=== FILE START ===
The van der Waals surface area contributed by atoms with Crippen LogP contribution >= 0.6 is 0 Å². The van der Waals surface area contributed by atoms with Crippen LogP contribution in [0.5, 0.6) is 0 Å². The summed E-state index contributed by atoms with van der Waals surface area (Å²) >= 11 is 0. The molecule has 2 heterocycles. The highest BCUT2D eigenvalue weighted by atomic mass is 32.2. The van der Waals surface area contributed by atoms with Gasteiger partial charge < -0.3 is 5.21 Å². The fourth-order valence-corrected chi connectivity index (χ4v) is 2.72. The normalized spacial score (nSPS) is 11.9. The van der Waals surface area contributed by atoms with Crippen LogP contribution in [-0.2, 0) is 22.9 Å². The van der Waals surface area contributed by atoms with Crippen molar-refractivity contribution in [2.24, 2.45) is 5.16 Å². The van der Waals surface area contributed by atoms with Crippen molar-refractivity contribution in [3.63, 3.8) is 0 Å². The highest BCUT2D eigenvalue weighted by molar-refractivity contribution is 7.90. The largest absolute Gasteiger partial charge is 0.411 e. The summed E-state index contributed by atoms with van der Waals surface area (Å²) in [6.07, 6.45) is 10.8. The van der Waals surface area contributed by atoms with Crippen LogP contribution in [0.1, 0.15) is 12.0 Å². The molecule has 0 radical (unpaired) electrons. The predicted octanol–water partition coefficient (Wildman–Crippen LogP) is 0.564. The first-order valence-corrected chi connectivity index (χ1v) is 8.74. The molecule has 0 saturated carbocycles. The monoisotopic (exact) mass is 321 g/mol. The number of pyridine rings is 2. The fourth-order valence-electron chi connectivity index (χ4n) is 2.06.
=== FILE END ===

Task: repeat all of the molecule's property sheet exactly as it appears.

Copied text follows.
The van der Waals surface area contributed by atoms with Crippen LogP contribution >= 0.6 is 0 Å². The van der Waals surface area contributed by atoms with Crippen LogP contribution in [0.5, 0.6) is 0 Å². The summed E-state index contributed by atoms with van der Waals surface area (Å²) >= 11 is 0. The molecule has 2 heterocycles. The highest BCUT2D eigenvalue weighted by atomic mass is 32.2. The van der Waals surface area contributed by atoms with Gasteiger partial charge < -0.3 is 5.21 Å². The fourth-order valence-corrected chi connectivity index (χ4v) is 2.72. The normalized spacial score (nSPS) is 11.9. The van der Waals surface area contributed by atoms with Crippen LogP contribution in [-0.2, 0) is 22.9 Å². The van der Waals surface area contributed by atoms with Crippen molar-refractivity contribution in [2.24, 2.45) is 5.16 Å². The van der Waals surface area contributed by atoms with Crippen molar-refractivity contribution in [3.63, 3.8) is 0 Å². The highest BCUT2D eigenvalue weighted by molar-refractivity contribution is 7.90. The largest absolute Gasteiger partial charge is 0.411 e. The summed E-state index contributed by atoms with van der Waals surface area (Å²) in [6.07, 6.45) is 10.8. The van der Waals surface area contributed by atoms with Crippen LogP contribution in [0.1, 0.15) is 12.0 Å². The molecule has 0 radical (unpaired) electrons. The predicted octanol–water partition coefficient (Wildman–Crippen LogP) is 0.564. The first-order valence-corrected chi connectivity index (χ1v) is 8.74. The molecule has 0 saturated carbocycles. The monoisotopic (exact) mass is 321 g/mol. The number of pyridine rings is 2. The fourth-order valence-electron chi connectivity index (χ4n) is 2.06.